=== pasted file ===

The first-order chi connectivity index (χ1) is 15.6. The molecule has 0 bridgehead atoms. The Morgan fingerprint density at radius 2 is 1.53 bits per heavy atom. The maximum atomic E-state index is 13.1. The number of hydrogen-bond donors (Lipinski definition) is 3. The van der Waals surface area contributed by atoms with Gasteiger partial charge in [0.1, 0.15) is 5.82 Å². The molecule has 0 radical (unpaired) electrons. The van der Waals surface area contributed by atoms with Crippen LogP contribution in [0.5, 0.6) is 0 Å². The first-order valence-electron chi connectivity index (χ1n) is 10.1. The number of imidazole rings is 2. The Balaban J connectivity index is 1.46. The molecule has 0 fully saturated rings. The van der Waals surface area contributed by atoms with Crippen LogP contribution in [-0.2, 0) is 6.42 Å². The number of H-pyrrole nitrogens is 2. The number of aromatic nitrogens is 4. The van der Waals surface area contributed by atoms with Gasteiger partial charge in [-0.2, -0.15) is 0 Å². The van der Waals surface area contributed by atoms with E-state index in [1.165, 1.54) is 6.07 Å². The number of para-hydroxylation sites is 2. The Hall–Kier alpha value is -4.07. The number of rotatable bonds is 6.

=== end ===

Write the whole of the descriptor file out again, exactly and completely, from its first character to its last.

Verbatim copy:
The first-order chi connectivity index (χ1) is 15.6. The molecule has 0 bridgehead atoms. The Morgan fingerprint density at radius 2 is 1.53 bits per heavy atom. The maximum atomic E-state index is 13.1. The number of hydrogen-bond donors (Lipinski definition) is 3. The van der Waals surface area contributed by atoms with Gasteiger partial charge in [0.1, 0.15) is 5.82 Å². The molecule has 0 radical (unpaired) electrons. The van der Waals surface area contributed by atoms with Crippen LogP contribution in [0.5, 0.6) is 0 Å². The first-order valence-electron chi connectivity index (χ1n) is 10.1. The number of imidazole rings is 2. The Balaban J connectivity index is 1.46. The molecule has 0 fully saturated rings. The van der Waals surface area contributed by atoms with Crippen LogP contribution in [-0.2, 0) is 6.42 Å². The number of H-pyrrole nitrogens is 2. The number of aromatic nitrogens is 4. The van der Waals surface area contributed by atoms with Gasteiger partial charge in [-0.2, -0.15) is 0 Å². The van der Waals surface area contributed by atoms with E-state index in [1.165, 1.54) is 6.07 Å². The number of para-hydroxylation sites is 2. The Hall–Kier alpha value is -4.07. The number of rotatable bonds is 6.